White House says Russia is in default as $100 million payment falls due

  • The White House said Thursday that Russia was likely to default on its debts, a sign of its “pariah” status.
  • Russia has $100 million in bond payments due Friday, in the biggest test yet of its ability to get money for investors.
  • The fate of the payments is highly uncertain after the US Treasury closed a key loophole this week.

The White House has said Russia is likely to default on its foreign bonds, a sign of the country’s “pariah” status, with the Kremlin facing a major $100 million test on Friday.

Russia has two bond coupon payments due in dollars and euros on Friday, but the fate of that money is highly uncertain after the U.S. Treasury closed a key loophole this week that allowed money to bypass sanctions and d be paid into investors’ accounts.

The Russian government has so far maintained payments on its foreign currency obligations despite widespread belief that it would default under the weight of sanctions imposed after its invasion of Ukraine.

However, Moscow’s efforts to keep paying its debts became much more complicated this week when the US Treasury ended the sanctions waiver that allowed US investors to receive money from Russian bonds.

The United States now expects the Russian government to default, White House press secretary Karine Jean-Pierre said Thursday.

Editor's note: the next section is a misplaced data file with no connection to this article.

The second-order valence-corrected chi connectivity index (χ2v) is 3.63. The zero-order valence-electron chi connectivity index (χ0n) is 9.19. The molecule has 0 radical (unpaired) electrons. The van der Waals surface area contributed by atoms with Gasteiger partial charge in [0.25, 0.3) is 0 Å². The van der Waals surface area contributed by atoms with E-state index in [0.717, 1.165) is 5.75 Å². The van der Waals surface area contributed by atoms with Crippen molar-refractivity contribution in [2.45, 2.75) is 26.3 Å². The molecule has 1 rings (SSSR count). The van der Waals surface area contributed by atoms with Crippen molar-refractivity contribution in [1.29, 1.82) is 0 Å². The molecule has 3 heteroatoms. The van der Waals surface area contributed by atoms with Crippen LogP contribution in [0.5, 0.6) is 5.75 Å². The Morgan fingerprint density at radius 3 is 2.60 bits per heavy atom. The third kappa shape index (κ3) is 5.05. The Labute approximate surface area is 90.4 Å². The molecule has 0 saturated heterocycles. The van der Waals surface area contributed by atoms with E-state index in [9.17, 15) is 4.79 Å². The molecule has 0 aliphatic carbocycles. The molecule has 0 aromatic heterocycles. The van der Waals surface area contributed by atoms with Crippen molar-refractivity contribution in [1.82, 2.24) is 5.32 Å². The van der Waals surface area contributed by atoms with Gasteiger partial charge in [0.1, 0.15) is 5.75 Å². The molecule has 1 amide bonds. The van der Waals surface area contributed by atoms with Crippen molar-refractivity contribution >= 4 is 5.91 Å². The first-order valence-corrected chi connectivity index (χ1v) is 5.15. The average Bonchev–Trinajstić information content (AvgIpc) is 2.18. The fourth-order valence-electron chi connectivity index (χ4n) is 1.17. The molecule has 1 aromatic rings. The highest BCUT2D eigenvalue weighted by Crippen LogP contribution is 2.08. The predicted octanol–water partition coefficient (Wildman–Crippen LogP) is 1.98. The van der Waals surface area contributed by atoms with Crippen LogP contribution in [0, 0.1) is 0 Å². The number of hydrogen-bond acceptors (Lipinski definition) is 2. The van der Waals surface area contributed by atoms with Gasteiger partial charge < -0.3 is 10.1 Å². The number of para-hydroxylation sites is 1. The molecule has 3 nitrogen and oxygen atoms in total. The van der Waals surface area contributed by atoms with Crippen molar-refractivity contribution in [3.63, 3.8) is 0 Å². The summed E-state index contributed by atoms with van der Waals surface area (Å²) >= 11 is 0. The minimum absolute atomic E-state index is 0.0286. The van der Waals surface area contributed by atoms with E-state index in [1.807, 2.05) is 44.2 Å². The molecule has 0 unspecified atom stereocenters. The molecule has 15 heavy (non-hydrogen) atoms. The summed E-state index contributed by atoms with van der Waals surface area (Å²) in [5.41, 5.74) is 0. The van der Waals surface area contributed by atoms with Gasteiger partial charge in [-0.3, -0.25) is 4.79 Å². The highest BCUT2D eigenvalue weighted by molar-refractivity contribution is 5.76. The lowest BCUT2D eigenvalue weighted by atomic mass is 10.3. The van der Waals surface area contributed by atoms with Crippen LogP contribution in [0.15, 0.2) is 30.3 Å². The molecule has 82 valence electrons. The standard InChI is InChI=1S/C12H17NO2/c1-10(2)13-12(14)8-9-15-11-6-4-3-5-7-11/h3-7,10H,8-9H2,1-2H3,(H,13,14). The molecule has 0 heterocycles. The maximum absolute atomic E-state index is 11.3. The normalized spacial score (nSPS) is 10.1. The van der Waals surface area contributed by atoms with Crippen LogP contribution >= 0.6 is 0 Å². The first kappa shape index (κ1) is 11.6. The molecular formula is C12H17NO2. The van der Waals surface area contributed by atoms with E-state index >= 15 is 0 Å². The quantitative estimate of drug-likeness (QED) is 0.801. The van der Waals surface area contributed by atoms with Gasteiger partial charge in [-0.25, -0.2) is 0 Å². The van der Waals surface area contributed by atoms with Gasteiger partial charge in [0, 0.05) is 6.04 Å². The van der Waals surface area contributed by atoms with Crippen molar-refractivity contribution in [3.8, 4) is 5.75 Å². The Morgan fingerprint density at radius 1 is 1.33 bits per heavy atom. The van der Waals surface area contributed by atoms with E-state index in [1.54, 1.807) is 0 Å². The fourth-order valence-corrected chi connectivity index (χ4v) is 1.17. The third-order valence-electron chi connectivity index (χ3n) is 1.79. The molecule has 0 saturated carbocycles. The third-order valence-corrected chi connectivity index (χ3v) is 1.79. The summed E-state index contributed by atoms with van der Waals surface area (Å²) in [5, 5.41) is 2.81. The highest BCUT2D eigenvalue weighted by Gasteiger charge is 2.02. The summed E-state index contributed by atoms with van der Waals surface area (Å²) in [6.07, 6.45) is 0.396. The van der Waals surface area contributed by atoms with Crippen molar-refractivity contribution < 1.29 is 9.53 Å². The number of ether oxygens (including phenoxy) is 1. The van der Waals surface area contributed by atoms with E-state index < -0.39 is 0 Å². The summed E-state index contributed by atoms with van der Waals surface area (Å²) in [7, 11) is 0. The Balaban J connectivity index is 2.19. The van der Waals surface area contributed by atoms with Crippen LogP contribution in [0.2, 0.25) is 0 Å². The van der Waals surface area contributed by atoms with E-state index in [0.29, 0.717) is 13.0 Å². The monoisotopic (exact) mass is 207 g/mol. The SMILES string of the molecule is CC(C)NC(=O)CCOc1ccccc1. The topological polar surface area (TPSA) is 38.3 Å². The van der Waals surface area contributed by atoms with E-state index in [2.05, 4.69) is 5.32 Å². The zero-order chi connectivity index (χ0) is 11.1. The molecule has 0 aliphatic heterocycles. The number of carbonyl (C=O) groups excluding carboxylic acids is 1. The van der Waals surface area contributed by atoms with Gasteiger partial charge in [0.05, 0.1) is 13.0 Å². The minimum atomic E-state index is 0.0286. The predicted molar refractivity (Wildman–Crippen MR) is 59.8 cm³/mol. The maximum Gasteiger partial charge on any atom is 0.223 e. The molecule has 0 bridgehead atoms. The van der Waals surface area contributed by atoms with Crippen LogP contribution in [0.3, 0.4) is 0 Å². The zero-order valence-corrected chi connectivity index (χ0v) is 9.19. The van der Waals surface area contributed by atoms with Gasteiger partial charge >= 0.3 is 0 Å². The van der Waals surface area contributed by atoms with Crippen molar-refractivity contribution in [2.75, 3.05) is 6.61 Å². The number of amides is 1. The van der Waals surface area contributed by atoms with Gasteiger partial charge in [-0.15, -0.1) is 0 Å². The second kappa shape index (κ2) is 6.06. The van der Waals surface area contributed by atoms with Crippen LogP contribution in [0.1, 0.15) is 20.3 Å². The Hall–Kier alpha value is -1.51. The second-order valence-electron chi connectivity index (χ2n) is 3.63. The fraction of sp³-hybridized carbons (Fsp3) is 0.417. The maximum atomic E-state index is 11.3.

“Russia is unlikely to meet its obligations and face default in a lasting sign of its pariah status in the global financial system,” she told reporters.

However, Moscow said last week that it had already sent the money to its national settlements repository in a bid to advance the end of the US exemption, which was announced on Tuesday evening.

Still, the money must arrive in full in investors’ accounts, or Russia will likely be deemed in default. If the money does not arrive by Friday, a 30-day grace period will begin during which payment must be made.

Russia is expected to pay $71 million on a dollar-denominated bond and 29 million euros ($31.2 million) on a euro-denominated bond on Friday.

Both bonds are subject to contracts that allow payment in other currencies under certain circumstances. For the bond denominated in euros, this includes payment in Russian rubles.

The White House said it believed the risks to the global economy were low if Russia did not return the money to bondholders and defaulted.

“We expect the impact on the United States and the global economy to be minimal, given that Russia is already financially isolated,” Jean-Pierre said.

Russia has accused the United States of trying to force it into an “artificial” default.

“There are funds, and there is a willingness to pay,” Russian Finance Minister Anton Siluanov said on Wednesday. “This situation is artificially created by a hostile country.”

The Ministry of Finance said it would pay its dollar debts in rubles in the future. However, international banks have said such a move would put Russia in default.

Even so, Russia has already found ways to repay its debt to investors, despite intensifying US sanctions.

Strategists at Russian broker ITI Capital said many Russian bondholders are European entities that can technically still receive payments. That could complicate efforts by U.S. bondholders to officially consider Moscow to have defaulted, they said.


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Elaine R. Knight